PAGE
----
Some students are ready to specialize when it comes to college. What those students have to decide is whether to attend a university—which offers the field of study they are interested in, along with many, many others—or a college that is entirely dedicated to the field of study they are interested in. As we said in an earlier episode, a university typically has separate colleges or schools within it, each of which focuses on a broad field of study—for example, within the State University of New York at New Paltz, undergraduates can attend the College of Liberal Arts and Sciences, the School of Business, the School of Education, the School of Fine and Performing Arts, or the School of Science and Engineering. (Learn more about two-year colleges, four-year colleges, and universities in this episode of the podcast.)

What are the pros and cons of choosing a university or an independent dedicated college? On one hand, a student who ends up wanting to change to a different field of study might have an easier time doing so in a university setting, where that student could end up in an entirely different part of the university. On the other hand, a student who does really well in one field and does not want to spend time studying others might progress quicker, learn more in depth, and be better focused in a college dedicated to that field.

So let’s look at the arts first. Students who are passionate about the arts have quite a number of well-regarded choices. Some schools devoted to the arts are within larger institutions, including the Eastman School of Music at the University of Rochester, the Tisch School of the Arts at New York University, the Conservatory of Music at Oberlin College, the Meadows School of the Arts at Southern Methodist University, and the Jacobs School of Music at Indiana University.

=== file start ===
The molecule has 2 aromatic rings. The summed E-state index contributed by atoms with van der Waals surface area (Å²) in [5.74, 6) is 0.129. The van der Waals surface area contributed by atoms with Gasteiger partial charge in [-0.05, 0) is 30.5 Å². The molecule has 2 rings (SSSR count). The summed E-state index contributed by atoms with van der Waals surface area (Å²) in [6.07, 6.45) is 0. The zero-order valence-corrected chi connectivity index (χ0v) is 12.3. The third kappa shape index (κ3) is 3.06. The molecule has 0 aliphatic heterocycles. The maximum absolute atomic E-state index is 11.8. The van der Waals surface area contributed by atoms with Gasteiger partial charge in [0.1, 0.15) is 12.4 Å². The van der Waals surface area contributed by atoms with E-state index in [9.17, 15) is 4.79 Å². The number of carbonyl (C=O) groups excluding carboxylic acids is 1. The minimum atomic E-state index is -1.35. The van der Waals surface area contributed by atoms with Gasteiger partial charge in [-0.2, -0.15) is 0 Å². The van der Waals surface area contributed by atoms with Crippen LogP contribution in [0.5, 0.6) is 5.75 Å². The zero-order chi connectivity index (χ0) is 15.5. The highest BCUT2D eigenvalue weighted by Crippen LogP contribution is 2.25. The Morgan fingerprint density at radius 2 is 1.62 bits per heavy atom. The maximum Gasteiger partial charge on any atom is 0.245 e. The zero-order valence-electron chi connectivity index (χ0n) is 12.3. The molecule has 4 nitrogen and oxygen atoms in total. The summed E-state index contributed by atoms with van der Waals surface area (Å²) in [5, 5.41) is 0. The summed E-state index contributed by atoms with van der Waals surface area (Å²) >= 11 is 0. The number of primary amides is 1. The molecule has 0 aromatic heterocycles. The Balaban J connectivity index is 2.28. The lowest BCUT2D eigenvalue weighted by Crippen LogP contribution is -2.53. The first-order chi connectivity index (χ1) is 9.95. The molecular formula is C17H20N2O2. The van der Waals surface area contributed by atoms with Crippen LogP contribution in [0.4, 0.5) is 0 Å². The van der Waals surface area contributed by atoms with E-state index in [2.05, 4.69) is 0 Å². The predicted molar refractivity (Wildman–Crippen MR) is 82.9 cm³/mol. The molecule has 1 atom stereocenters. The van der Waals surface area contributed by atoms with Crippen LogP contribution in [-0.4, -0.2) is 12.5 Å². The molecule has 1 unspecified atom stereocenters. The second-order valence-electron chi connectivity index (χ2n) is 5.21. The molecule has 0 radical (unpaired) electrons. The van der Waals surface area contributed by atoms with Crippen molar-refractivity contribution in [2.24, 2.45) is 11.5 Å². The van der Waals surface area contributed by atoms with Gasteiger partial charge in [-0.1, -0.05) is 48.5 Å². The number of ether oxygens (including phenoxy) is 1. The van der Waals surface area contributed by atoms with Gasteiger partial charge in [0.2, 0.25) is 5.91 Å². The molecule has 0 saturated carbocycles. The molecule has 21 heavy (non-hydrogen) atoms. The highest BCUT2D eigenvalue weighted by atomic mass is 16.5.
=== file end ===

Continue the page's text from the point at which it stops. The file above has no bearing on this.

Turning to institutions wholly dedicated to the arts, there is the highly selective Juilliard School here in New York City, well known for its degrees in drama, music, and dance. The School of the Art Institute of Chicago, associated with the famous art museum of the same name, offers degrees in studio art, but also in art history and art education as well as other arts-related specialties. Founded in 1887, Pratt Institute in New York City offers both undergraduate and graduate degrees, with 22 associate’s and bachelor’s degrees in the arts and arts-related fields, including degrees in architecture, graphic design, painting and drawing, illustration, film, photography, digital arts, fashion, interior design, and art history. Rhode Island School of Design offers 15 Bachelors of Fine Arts majors in visual arts and design specialties and a Bachelor of Architecture degree.